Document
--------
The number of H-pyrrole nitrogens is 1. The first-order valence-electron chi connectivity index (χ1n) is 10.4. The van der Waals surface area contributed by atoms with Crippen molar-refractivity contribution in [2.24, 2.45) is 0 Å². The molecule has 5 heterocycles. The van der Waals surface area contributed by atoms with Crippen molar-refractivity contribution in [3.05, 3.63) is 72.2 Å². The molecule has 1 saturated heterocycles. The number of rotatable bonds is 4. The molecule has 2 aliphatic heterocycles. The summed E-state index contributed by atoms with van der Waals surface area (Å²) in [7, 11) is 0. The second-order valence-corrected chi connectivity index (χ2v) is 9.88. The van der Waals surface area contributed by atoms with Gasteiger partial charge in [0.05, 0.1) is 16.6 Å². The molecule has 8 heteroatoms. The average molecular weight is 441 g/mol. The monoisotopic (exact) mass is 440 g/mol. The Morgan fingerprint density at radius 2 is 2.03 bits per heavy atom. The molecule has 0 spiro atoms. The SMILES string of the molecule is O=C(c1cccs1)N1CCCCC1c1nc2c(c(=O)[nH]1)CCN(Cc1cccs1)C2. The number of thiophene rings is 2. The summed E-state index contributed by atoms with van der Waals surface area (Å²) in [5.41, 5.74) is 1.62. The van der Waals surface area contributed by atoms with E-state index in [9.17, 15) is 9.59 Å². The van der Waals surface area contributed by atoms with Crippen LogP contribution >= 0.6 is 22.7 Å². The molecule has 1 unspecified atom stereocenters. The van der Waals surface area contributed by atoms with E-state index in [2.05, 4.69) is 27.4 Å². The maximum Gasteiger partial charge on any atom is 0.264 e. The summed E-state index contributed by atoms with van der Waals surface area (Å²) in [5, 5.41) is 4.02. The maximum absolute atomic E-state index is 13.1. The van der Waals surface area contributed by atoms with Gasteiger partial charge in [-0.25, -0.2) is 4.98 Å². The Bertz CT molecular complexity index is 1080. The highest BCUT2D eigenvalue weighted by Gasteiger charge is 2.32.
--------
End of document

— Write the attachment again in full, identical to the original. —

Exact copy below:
The number of H-pyrrole nitrogens is 1. The first-order valence-electron chi connectivity index (χ1n) is 10.4. The van der Waals surface area contributed by atoms with Crippen molar-refractivity contribution in [2.24, 2.45) is 0 Å². The molecule has 5 heterocycles. The van der Waals surface area contributed by atoms with Crippen molar-refractivity contribution in [3.05, 3.63) is 72.2 Å². The molecule has 1 saturated heterocycles. The number of rotatable bonds is 4. The molecule has 2 aliphatic heterocycles. The summed E-state index contributed by atoms with van der Waals surface area (Å²) in [7, 11) is 0. The second-order valence-corrected chi connectivity index (χ2v) is 9.88. The van der Waals surface area contributed by atoms with Gasteiger partial charge in [0.05, 0.1) is 16.6 Å². The molecule has 8 heteroatoms. The average molecular weight is 441 g/mol. The monoisotopic (exact) mass is 440 g/mol. The Morgan fingerprint density at radius 2 is 2.03 bits per heavy atom. The molecule has 0 spiro atoms. The SMILES string of the molecule is O=C(c1cccs1)N1CCCCC1c1nc2c(c(=O)[nH]1)CCN(Cc1cccs1)C2. The number of thiophene rings is 2. The summed E-state index contributed by atoms with van der Waals surface area (Å²) in [5.41, 5.74) is 1.62. The van der Waals surface area contributed by atoms with E-state index in [9.17, 15) is 9.59 Å². The van der Waals surface area contributed by atoms with Crippen LogP contribution >= 0.6 is 22.7 Å². The molecule has 1 unspecified atom stereocenters. The van der Waals surface area contributed by atoms with E-state index in [2.05, 4.69) is 27.4 Å². The maximum Gasteiger partial charge on any atom is 0.264 e. The summed E-state index contributed by atoms with van der Waals surface area (Å²) in [5, 5.41) is 4.02. The maximum absolute atomic E-state index is 13.1. The van der Waals surface area contributed by atoms with Gasteiger partial charge in [-0.25, -0.2) is 4.98 Å². The Bertz CT molecular complexity index is 1080. The highest BCUT2D eigenvalue weighted by Gasteiger charge is 2.32.